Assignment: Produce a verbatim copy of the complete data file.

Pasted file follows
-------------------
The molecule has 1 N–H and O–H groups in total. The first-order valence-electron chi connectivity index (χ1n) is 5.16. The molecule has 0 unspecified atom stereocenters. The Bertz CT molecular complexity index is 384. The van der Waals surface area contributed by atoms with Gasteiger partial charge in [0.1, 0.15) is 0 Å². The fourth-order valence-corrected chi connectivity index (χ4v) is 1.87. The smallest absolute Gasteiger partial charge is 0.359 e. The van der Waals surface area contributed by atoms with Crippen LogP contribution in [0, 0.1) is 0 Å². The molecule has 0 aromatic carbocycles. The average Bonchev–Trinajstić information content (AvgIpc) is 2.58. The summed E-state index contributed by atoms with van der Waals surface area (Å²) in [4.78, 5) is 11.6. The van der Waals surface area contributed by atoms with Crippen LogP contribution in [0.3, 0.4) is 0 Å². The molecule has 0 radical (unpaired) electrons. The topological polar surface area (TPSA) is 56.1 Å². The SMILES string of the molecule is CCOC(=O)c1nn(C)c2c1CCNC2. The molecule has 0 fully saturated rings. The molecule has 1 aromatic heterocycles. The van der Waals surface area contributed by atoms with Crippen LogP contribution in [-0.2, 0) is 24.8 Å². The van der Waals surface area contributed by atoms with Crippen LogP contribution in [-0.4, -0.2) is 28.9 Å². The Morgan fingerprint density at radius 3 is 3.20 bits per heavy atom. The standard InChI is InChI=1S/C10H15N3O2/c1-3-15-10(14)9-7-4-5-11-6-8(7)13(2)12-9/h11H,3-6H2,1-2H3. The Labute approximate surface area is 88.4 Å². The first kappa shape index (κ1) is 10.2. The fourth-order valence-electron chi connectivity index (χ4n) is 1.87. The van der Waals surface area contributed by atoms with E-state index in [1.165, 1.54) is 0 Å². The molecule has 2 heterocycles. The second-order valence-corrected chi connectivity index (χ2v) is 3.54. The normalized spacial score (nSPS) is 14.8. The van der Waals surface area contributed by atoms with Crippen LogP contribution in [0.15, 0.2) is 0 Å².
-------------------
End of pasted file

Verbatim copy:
The molecule has 1 N–H and O–H groups in total. The first-order valence-electron chi connectivity index (χ1n) is 5.16. The molecule has 0 unspecified atom stereocenters. The Bertz CT molecular complexity index is 384. The van der Waals surface area contributed by atoms with Gasteiger partial charge in [0.1, 0.15) is 0 Å². The fourth-order valence-corrected chi connectivity index (χ4v) is 1.87. The smallest absolute Gasteiger partial charge is 0.359 e. The van der Waals surface area contributed by atoms with Crippen LogP contribution in [0, 0.1) is 0 Å². The molecule has 0 aromatic carbocycles. The average Bonchev–Trinajstić information content (AvgIpc) is 2.58. The summed E-state index contributed by atoms with van der Waals surface area (Å²) in [4.78, 5) is 11.6. The van der Waals surface area contributed by atoms with Crippen LogP contribution in [0.3, 0.4) is 0 Å². The molecule has 0 radical (unpaired) electrons. The topological polar surface area (TPSA) is 56.1 Å². The SMILES string of the molecule is CCOC(=O)c1nn(C)c2c1CCNC2. The molecule has 0 fully saturated rings. The molecule has 1 aromatic heterocycles. The van der Waals surface area contributed by atoms with Crippen LogP contribution in [-0.2, 0) is 24.8 Å². The van der Waals surface area contributed by atoms with Crippen LogP contribution in [-0.4, -0.2) is 28.9 Å². The Morgan fingerprint density at radius 3 is 3.20 bits per heavy atom. The standard InChI is InChI=1S/C10H15N3O2/c1-3-15-10(14)9-7-4-5-11-6-8(7)13(2)12-9/h11H,3-6H2,1-2H3. The Labute approximate surface area is 88.4 Å². The first kappa shape index (κ1) is 10.2. The fourth-order valence-electron chi connectivity index (χ4n) is 1.87. The van der Waals surface area contributed by atoms with E-state index in [1.165, 1.54) is 0 Å². The molecule has 2 heterocycles. The second-order valence-corrected chi connectivity index (χ2v) is 3.54. The normalized spacial score (nSPS) is 14.8. The van der Waals surface area contributed by atoms with Crippen LogP contribution in [0.15, 0.2) is 0 Å².